1) select * from schema.table1 --> First of all this select lists all the rows of my table
2) select * from schema.table1 o left join schema.table2 c on (o.ID=? and o.ID = c.custom_id) --> But appearently this select is giving me an error, because the custom_id will be read over and over again now matter in which row he is at the moment.
3= ID:int --> From this column comes the "?" within the select query ....
The solution was:
select* from schema.table1 o left join schema.table2 c on (o.ID=c.custom_id) where o.ID=?
I only suspect that possibly dates from the table schema.table2 be overwritten by data from schema.table_comment by LEFT JOIN - is that possible?
Or would you decline same named (in the case could be CustomerName) record in the second table, and then leave but empty?
the solution is at it should have been..
what is the problem/question
more details ..
Best Regards, Guy Przytula
Database Software Consultant
Good DBAs are not formed in a week or a month. They are created little by little, day by day. Protracted and patient effort is needed to develop good DBAs.
Spoon feeding : To treat (another) in a way that discourages independent thought or action, as by overindulgence.
DB2 UDB LUW Certified V7-V8-V9-V9.7-V10.1-V10.5 DB Admin - Advanced DBA -Dprop..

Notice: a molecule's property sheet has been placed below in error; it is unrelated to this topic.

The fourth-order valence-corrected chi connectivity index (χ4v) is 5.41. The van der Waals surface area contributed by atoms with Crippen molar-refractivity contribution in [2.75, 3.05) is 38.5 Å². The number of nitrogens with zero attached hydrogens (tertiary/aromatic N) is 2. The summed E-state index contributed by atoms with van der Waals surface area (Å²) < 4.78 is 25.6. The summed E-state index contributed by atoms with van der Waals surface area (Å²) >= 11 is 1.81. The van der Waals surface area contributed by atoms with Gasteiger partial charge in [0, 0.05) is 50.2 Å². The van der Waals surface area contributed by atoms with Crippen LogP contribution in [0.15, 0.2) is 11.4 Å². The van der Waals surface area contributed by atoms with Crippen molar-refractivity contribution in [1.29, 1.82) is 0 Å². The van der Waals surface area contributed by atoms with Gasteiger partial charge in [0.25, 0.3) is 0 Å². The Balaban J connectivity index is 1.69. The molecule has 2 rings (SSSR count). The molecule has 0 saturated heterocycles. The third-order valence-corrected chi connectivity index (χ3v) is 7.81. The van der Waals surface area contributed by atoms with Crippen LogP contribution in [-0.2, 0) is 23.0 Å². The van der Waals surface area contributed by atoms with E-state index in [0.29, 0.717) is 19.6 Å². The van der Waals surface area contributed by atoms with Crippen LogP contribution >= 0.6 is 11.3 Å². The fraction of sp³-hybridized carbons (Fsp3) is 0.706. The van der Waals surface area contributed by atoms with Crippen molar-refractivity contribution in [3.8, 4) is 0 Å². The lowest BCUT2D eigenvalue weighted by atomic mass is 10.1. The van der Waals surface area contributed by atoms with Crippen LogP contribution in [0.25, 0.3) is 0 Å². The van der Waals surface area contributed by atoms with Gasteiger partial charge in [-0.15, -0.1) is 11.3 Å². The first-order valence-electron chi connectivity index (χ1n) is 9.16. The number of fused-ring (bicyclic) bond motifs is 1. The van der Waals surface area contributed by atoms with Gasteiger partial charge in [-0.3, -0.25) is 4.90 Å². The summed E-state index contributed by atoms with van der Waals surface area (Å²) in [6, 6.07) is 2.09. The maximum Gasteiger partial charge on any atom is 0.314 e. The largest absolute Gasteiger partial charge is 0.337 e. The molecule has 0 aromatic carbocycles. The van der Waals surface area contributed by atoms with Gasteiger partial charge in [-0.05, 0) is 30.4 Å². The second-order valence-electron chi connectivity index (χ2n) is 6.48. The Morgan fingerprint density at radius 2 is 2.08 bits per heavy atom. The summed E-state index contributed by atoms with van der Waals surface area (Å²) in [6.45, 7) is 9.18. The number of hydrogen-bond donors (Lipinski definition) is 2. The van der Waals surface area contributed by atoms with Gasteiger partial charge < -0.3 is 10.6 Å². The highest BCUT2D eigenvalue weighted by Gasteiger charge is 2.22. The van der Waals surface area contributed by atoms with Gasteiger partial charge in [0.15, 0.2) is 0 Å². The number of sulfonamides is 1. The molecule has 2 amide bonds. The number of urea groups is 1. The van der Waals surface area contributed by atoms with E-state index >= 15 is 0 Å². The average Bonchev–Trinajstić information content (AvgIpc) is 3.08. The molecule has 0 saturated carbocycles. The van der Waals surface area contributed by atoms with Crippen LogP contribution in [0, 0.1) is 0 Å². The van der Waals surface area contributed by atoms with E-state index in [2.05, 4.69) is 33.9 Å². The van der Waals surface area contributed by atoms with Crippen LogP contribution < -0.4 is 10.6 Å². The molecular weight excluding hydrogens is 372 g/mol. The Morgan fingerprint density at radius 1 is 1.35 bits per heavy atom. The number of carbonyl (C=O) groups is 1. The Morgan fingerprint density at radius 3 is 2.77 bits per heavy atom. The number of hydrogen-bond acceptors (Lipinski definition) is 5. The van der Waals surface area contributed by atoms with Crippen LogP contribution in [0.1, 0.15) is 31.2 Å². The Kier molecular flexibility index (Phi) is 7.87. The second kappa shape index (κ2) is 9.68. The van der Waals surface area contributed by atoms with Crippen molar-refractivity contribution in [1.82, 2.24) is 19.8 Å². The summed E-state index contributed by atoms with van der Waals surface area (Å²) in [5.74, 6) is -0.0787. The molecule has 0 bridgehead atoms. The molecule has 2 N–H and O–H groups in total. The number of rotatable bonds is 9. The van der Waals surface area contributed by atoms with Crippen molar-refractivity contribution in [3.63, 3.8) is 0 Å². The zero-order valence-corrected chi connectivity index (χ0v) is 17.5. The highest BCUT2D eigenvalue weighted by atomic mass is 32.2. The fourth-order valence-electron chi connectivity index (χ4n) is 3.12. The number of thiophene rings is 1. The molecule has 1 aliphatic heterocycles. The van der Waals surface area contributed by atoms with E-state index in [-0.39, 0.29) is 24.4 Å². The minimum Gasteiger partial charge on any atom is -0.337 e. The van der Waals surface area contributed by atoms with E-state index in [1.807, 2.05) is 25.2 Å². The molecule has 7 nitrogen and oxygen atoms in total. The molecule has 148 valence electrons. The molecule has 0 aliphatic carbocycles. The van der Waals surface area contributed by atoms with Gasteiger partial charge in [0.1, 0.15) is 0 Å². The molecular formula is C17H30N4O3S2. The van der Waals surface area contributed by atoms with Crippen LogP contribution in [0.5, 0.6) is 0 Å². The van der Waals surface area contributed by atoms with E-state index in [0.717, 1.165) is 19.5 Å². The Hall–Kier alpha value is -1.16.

Information Server Datastage Certified http://www.infocura.be
I would suggest you look up an old blog entry on LEFT OUTER JOINs by Robert Catterall. He, also, points to a couple of papers written by Terry Purcell which are probably the most informational for people trying to understand a LEFT OUTER JOIN.
Just to edify your First attempt above.
2) select * from schema.table1 o left join schema.table2 c on (o.ID=? and o.ID = c.custom_id)
You are asking the database to outer join to table2 only when the O.ID equals your value and that ID equals your custom id. And you want to see all rows from table1 regardless of the ID.
Keep in mind the ON CLAUSE filters what is seen from the table you are OUTER JOINING. Also, another item to remember is that any condition on the OUTER JOINED table in the WHERE clause you not only adversely affect your performance, but what data is returned as well.